Is it possible for people, and even for a whole society, to lose faith in God? ... [If] it happens, [it is] not primarily because something they used to think existed does not after all exist, but because the available language about God has been allowed to become too narrow, stale and spiritually obsolete ... the work of creative religious personalities is continually to enrich, to enlarge and sometimes to purge the available stock of religious symbols and idioms ... (The Sea of Faith, 1984)



... people of different periods and cultures differ very widely; in some cases so widely that accounts of the nature and relations of God, men and the world put forward in one culture may be unacceptable, as they stand, in a different culture ... a situation of this sort has arisen ... at about the end of the eighteenth century a cultural revolution of such proportions broke out that it separates our age sharply from all ages that went before (The Use and Abuse of the Bible, 1976)

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Positivism (continued)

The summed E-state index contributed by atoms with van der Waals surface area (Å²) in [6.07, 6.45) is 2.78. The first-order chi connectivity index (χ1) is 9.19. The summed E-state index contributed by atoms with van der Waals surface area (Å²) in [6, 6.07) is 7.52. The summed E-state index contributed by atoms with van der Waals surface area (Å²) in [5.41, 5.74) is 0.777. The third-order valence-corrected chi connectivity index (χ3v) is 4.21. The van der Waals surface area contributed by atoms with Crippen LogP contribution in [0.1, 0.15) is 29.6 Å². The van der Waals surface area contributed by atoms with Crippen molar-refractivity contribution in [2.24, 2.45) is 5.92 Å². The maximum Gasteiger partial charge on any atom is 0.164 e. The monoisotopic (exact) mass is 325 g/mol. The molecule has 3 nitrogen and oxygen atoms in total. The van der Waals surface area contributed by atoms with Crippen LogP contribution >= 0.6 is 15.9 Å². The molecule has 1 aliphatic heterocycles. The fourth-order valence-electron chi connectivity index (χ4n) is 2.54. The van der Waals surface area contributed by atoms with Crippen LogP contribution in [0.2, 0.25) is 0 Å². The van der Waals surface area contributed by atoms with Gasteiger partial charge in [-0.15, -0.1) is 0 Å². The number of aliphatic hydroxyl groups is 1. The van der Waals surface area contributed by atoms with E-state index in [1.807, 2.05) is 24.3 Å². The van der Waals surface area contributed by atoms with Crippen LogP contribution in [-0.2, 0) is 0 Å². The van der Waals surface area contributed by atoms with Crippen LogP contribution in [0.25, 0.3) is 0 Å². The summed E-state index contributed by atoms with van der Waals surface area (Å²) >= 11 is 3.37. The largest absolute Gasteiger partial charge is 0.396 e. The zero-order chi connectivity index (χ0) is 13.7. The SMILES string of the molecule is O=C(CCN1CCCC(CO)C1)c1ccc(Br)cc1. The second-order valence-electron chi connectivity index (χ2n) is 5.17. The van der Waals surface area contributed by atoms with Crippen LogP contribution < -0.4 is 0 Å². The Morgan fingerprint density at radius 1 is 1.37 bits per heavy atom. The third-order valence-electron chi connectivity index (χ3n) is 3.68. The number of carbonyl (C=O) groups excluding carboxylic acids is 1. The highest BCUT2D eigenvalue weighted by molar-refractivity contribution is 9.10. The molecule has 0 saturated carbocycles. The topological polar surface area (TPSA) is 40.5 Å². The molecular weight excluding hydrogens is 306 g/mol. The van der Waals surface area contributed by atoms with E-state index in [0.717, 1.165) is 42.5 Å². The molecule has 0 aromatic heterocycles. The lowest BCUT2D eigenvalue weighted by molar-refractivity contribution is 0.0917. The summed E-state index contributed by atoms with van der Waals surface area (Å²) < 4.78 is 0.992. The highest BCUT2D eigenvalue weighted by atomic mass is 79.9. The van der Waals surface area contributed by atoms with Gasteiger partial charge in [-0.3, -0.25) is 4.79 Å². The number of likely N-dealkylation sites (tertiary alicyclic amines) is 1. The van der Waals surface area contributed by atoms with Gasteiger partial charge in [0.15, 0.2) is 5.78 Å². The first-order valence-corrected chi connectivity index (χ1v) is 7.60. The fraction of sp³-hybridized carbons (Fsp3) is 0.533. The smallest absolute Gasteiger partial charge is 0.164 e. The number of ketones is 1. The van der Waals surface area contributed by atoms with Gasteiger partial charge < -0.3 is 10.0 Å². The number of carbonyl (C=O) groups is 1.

Complete dependence on logical analysis seems, however, to end up in a cul-de-sac. Carnap thought that metaphysical (ontological) assertions are not completely without sense. But the meaning relates to language, not to the observable world beyond language. Similarly, one school of Positivist philosophers in the 1930s (epitomised by A J Ayer) proposed that neither facts nor the scientific method lead to knowledge, but only language itself. That is, what we can know is limited by the efficacy of language. 

More specifically, Ayer concluded that all metaphysical statements, such as "God is omnipotent" (a central tenet of traditional Christianity), are meaningless because they contain no empirical content. But what then are we to make of such apparently scientific statements as "The surface temperature of the sun is 5770 degrees Kelvin"? We can't test that directly for its empirical content. But that doesn't ultimately matter, says Ayer. We can test it indirectly through other observations which are entailed by the statement, and which we can test directly. Similarly, for example, Einstein's Theory of Relativity remains a mere hypothesis until given empirical content - in this case as when light was recently shown to "bend" in the gravitational fields of stars as Einstein had predicted it would.